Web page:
Insurance & Mental Health: what are the challenges for insurers?

The H+ Digital Health Innovation Programme builds on strategic priorities of the ITHM community by laying special emphasis on 5 health verticals. As the first topic, we discuss mental health challenges for the insurance industry with Markus Homann, Managing Director at Generali Health Solutions and part of our H+ Expert Panel.

The Covid-19 pandemic may have had a deep impact on the world around us with detrimental effects on people’s mental and psychological health. The current health crisis, however, associated with high levels of distress in the population, has undoubtedly led to an increase in mental health awareness. The public is becoming more and more aware of the impact of mental health on individual and social wellbeing and the shared condition of the COVID-19 pandemic has reduced stigma and taboos surrounding mental health topics. According to a recent report by the statutory health insurer TK Data, there has been a 40% increase in mental health support requests and a 20% increase in sick days due to mental health issues. 

Customers, thanks to increasing awareness in society, are more open to different solutions and interventions, including digital solutions which can offer therapeutic approaches and support positive behavioral changes. These solutions help fulfill the market need: with long waiting times for in-person therapy, mental health patients can rely on digital solutions which are accessible at any time, easy to use and anonymous. Alongside the advantages during the post-ambulant phase of the patient journey, digital mental health solutions provide additional data sources to increase awareness and trigger a diagnosis – such as voice biomarkers or emotion recognition. These enable patients to receive a timely diagnosis and intervention on mental conditions. 

Markus Homann, MD at Generali Health Solutions

We have asked Markus Homann, Managing Director at Generali Health Solutions and part of our H+ Expert Panel to discuss his view on mental health solutions and the challenges for patients and insurers.

What are the current challenges in the mental health care journey?

If you look at the experience of someone with a mental health problem, you will see that there are problems at all points of the journey, starting with diagnosis or even before. We know that in the case of depression, for example, probably more than half of the people won’t get an appropriate diagnosis. Often, patients themselves may not feel well but seek professional help only when things get really bad. Secondly, once diagnosed, it is very hard to get professional treatment, too many people are attended by primary care doctors who may not be very familiar with what the disease takes. In addition, the capacity for dealing with mental health problems with a psychotherapist is way too small, they encounter a very long waiting time, or they don’t get psychotherapy treatment at all. And on top of that, there is also a very small degree of adherence to drug therapy, which is proved efficient, but many people are reluctant to do it. You could summarize these issues: too little, too late. Many of the points described matter to patients, insurers, and employers. For example, once you have an institutionally treated episode of depression, it likely is that you are going to get it again and it’s going to be costly for the insurance company and of course, it’s also a problem for employers because mental health is one of the most frequent causes of absence at work.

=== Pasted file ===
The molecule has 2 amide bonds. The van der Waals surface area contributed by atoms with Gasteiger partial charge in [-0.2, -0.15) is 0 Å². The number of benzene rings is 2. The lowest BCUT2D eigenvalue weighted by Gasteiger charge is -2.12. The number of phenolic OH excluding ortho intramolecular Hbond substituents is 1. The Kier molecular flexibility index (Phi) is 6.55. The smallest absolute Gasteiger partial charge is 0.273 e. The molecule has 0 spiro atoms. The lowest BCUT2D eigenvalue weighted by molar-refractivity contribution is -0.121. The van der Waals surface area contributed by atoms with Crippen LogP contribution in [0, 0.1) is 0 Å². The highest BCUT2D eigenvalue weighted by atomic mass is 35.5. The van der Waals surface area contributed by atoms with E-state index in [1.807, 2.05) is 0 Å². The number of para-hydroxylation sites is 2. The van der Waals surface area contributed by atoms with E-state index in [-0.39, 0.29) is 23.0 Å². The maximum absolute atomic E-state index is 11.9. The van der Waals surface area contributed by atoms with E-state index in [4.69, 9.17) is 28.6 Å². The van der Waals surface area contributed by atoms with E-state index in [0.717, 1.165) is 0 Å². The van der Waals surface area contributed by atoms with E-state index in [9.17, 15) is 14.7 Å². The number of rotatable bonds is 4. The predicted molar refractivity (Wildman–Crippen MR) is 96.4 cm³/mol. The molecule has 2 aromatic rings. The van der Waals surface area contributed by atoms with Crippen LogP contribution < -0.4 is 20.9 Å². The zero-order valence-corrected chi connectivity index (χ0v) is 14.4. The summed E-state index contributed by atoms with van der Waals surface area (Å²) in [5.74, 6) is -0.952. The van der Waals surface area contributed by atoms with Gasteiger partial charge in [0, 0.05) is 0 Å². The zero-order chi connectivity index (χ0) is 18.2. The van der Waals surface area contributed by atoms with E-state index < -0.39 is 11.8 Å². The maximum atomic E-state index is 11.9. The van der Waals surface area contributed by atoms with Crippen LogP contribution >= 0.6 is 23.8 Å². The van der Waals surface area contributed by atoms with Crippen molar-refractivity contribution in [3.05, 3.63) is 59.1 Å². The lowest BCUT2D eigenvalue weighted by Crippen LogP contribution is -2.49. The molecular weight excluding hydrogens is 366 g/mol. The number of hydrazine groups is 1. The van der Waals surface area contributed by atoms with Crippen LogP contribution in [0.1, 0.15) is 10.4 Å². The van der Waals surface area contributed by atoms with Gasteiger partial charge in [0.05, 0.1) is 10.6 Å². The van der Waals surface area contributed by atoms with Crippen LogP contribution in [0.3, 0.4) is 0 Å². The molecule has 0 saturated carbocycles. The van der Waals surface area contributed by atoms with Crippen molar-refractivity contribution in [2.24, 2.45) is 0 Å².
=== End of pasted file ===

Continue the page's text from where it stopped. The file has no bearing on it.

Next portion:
Four out of 20 startups selected for H+ Digital Health Programme address the focus area of mental health

What are you looking for in mental health solutions?

I am very open to different mental health solutions. On the one hand, we are looking for low threshold interventions that help people get to a diagnosis and that help people get engaged and deal with their potential issues. On the other hand, we think we need to do more to counter the scarcity of psychotherapy resources. We know that there are not enough therapists to cater to patients, so we need something that at least alleviates this problem. I won’t tell any startup what this solution should look like. I am very curious about what they have to offer and what they have thought.

For our H+ Digital Health Innovation Programme we have selected the following mental health startups which focus on innovative and data-driven solutions:

Mobio Interactive has developed and commercialised an AI-powered digital theragnostic platform that delivers clinically validated psychotherapy programmes personalised to every patient using digital biomarkers that quantify human brain states without relying on a wearable.

Mentalis offers an app-based solution to patients diagnosed with mental, behavioral, and/or neurodevelopmental disorders. Patients receive individual support not only during their treatment but also coaching sessions via phone shortly before and after being discharged from treatment.

PeakProfiling builds algorithms for detecting diseases such as ADHD, depression, and several other indications analyzing characteristics of the voice. Additionally, they create algorithms for the detection of softer conditions such as fatigue, well-being, and pain.

Salute is a digital therapy application that helps cancer patients overcome psychological distress during and after their illness. Along with psychotherapeutic online modules, users can connect to a personal psychologist through regular chat and video functionalities to ensure comprehensive support and care.

Join us on April 6th for our H+ Digital Health Innovation Programme Final Showcase, “Health X Insurance”, for innovative startups pitches and discussions on digital health solutions with our community of insurers, tech companies and cross-industry players. Register here.

Text: Gaia Ravazzi